With his signing statement, Bush is putting Congress on notice that he will ignore the law when and if he choses, which is most of the time. From 1993, a statement from the Department of Justice, with their take on signing statements. See what you think.
WASHINGTON -- When President Bush last week signed the bill outlawing the torture of detainees, he quietly reserved the right to bypass the law under his powers as commander in chief.
After approving the bill last Friday, Bush issued a ''signing statement" -- an official document in which a president lays out his interpretation of a new law -- declaring that he will view the interrogation limits in the context of his broader powers to protect national security. This means Bush believes he can waive the restrictions, the White House and legal specialists said.
''The executive branch shall construe [the law] in a manner consistent with the constitutional authority of the President . . . as Commander in Chief," Bush wrote, adding that this approach ''will assist in achieving the shared objective of the Congress and the President . . . of protecting the American people from further terrorist attacks."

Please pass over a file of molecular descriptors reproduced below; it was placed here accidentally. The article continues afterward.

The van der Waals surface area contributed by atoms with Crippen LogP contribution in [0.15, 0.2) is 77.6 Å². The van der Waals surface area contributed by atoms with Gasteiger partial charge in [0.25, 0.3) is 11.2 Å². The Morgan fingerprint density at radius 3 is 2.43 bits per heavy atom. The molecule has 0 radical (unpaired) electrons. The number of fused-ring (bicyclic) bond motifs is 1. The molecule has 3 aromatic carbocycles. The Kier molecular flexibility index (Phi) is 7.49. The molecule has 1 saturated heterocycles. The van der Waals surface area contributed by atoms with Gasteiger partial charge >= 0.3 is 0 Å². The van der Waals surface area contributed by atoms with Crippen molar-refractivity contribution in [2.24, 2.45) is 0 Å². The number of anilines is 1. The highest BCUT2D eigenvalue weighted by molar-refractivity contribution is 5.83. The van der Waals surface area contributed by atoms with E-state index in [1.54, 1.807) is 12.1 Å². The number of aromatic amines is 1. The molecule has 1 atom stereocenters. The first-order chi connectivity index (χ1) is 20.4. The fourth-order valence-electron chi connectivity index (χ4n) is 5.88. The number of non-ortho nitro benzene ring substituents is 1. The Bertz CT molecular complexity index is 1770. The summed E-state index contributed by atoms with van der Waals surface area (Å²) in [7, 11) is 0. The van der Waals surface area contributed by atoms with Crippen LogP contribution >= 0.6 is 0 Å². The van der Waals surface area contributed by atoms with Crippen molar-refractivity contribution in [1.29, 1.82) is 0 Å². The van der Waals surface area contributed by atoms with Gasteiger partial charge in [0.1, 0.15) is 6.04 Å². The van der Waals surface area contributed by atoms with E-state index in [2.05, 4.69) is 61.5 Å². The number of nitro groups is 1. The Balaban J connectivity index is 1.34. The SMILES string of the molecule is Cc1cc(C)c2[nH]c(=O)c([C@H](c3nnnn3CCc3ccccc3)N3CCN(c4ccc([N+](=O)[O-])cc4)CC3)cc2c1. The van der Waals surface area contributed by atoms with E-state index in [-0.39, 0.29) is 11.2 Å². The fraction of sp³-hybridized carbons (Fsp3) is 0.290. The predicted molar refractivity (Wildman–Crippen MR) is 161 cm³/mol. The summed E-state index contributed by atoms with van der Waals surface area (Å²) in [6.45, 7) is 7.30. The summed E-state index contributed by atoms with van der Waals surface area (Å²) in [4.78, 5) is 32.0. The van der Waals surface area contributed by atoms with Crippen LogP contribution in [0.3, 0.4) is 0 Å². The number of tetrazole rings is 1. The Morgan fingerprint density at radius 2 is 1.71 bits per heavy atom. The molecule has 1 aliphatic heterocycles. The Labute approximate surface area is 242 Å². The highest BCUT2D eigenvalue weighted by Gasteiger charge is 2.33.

Some legal specialists said yesterday that the president's signing statement, which was posted on the White House website but had gone unnoticed over the New Year's weekend, raises serious questions about whether he intends to follow the law.
Responding forcefully, Senator John McCain’s office issued the following:
For Immediate ReleaseHowever, with McCain's statement, the Senator is putting Goat Boy on notice that Congress is watching him, so look out. We'll see.
Wednesday, Jan 04, 2006
“We believe the President understands Congress’s intent in passing by very large majorities
legislation governing the treatment of detainees included in the 2006 Department of Defense Appropriations and Authorization bills. The Congress declined when asked by administration officials to include a presidential waiver of the restrictions included in our legislation. Our Committee intends through strict oversight to monitor the Administration’s implementation of the new law.”